Card #21 Reformed Church, Spring City, PA
Card #22 (unknown) none have surfaced to date - 2022
Card #23 (unknown) none have surfaced to date - 2022
Card #24 Children’s Cottage State Institution, Spring City, PA
Card #25 Men’s Cottage State Institution, Spring City, PA
Cards identified as published by Frank Kline with no published number:
Card - NN Methodist Episcopal Church, Spring City, PA
Card - NN Friendship Hook & Ladder, Royersford, PA
Card - NN Spring City High School. Church Street, Spring City, PA
The State Institution referred to in the list was Pennhurst State Hospital, a name not used at the time the cards were printed.
When you entered Kline's Jewelry Store from the street, the main door was in the middle with two large show windows, one on each side of the door, a wood awning over the brick sidewalk, a hitching post and a stepping-stone at the curb. The hitching post was used to tie your horse and buggy and the stepping-stone was used so that women with their full skirts could make two small steps instead of one big one from the buggy to the sidewalk. Once inside one could look around and see many items offered for sale. To the left, just inside the front door was a long glass showcase displaying new and rebuilt gold and silver men’s and ladies’ watches, jewelry, stamps, coins, men’s watch fobs, and ladies’ watch chains in both gold and silver. On the wall behind the showcase were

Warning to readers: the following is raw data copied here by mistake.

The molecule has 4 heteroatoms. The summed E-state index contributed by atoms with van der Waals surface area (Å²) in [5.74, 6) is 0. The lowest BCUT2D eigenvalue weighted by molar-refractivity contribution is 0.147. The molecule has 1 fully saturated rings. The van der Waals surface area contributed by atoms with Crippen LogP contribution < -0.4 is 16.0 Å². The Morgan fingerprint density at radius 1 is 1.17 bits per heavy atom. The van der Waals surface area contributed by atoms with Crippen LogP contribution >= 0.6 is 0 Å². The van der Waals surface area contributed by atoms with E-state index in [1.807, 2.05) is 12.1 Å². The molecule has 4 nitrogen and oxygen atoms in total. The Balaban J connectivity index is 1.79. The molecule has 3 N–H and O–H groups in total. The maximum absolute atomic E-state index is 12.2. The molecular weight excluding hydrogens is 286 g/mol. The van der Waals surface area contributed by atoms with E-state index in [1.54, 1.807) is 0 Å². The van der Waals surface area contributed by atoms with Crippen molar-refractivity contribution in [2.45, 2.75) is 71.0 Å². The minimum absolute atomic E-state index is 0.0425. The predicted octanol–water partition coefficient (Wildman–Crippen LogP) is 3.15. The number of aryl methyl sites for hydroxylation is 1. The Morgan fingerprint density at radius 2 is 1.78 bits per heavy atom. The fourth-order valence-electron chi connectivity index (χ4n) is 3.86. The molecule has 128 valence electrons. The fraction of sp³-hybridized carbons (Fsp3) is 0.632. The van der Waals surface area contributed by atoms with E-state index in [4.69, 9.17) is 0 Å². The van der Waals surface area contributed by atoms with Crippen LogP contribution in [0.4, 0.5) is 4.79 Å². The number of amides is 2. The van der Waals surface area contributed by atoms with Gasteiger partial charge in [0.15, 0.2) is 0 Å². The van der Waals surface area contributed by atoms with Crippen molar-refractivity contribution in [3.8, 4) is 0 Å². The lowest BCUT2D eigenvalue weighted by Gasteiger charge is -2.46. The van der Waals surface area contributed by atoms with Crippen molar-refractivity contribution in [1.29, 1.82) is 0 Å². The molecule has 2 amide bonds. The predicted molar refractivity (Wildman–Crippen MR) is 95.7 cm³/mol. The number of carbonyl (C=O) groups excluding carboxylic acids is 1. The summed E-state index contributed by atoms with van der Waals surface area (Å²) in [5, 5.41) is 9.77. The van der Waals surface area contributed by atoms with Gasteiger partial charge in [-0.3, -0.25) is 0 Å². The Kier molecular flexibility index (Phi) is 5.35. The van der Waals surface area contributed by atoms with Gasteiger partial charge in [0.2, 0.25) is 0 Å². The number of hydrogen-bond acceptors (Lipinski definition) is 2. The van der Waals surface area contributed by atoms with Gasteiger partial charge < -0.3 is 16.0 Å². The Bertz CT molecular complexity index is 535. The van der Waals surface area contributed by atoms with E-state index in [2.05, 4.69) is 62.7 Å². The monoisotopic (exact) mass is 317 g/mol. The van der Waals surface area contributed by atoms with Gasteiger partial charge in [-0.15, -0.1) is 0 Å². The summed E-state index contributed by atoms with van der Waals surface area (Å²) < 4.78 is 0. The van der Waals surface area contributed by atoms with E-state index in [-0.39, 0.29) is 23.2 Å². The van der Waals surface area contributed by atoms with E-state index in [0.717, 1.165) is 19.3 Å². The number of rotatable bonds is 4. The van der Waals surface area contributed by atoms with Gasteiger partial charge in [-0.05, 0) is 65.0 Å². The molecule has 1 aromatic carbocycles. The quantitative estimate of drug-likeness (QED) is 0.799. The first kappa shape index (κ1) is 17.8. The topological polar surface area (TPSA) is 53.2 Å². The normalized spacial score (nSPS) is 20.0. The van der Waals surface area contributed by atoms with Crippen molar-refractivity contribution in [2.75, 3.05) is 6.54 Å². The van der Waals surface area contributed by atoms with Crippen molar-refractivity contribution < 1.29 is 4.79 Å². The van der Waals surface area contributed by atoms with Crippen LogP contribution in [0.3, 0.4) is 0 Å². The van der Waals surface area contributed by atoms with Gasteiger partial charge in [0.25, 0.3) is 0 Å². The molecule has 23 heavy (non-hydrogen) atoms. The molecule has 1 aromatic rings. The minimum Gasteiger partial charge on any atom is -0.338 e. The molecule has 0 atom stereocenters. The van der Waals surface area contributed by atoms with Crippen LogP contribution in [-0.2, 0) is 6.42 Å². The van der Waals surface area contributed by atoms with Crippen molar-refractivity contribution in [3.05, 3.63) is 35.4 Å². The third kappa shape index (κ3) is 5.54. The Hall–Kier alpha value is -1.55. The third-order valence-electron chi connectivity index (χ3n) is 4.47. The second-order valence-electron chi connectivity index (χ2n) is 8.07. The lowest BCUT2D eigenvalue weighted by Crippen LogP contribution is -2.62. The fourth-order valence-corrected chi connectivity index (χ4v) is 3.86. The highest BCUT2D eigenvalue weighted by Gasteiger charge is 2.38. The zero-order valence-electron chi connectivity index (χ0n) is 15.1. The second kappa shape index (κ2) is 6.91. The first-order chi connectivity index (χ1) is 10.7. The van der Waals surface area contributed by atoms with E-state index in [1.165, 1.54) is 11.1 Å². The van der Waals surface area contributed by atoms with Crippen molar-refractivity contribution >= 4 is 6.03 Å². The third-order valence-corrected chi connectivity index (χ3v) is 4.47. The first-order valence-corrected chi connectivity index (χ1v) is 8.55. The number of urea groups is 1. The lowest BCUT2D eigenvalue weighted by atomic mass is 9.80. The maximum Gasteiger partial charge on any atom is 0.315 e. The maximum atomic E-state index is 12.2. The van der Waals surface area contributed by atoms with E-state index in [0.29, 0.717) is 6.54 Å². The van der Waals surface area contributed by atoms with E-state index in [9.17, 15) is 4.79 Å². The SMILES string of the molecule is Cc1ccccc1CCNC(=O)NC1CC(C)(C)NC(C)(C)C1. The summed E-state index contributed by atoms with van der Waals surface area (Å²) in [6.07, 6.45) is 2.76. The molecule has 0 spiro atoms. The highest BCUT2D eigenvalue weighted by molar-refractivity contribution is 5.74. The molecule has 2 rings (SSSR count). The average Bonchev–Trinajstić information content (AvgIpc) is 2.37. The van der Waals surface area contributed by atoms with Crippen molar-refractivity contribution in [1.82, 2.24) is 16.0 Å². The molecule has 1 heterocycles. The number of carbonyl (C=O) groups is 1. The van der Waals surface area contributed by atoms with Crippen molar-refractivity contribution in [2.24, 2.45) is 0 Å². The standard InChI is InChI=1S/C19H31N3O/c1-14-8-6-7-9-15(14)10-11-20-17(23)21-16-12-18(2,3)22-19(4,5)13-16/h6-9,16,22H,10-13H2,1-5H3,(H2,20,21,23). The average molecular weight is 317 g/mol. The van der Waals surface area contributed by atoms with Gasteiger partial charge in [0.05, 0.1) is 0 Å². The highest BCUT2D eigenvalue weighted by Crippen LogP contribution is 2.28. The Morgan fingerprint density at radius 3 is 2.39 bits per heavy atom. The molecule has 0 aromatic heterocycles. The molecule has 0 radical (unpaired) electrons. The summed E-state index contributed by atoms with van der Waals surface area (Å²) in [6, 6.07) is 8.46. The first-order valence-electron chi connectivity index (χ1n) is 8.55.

shelves with glass doors. These shelves contained repair parts for watches and clocks, and beautiful little boxes. Some were velvet covered and were lined in several colors including white, blue, pink, and maroon. When a customer came into the store and purchased a watch or piece of jewelry the item was placed in a box of the customer's choosing.
With its back against the street side of the bay window was a very large roll top desk and a swivel chair. On the top of the desk were Mr. Kline’s stamp albums along with several books on watch and clock repair. Along the canal side of the bay window was the bench where Mr. Kline did his repair work. A cabinet on the wall over the bench contained many special watch making and repairing tools used by Mr. Kline.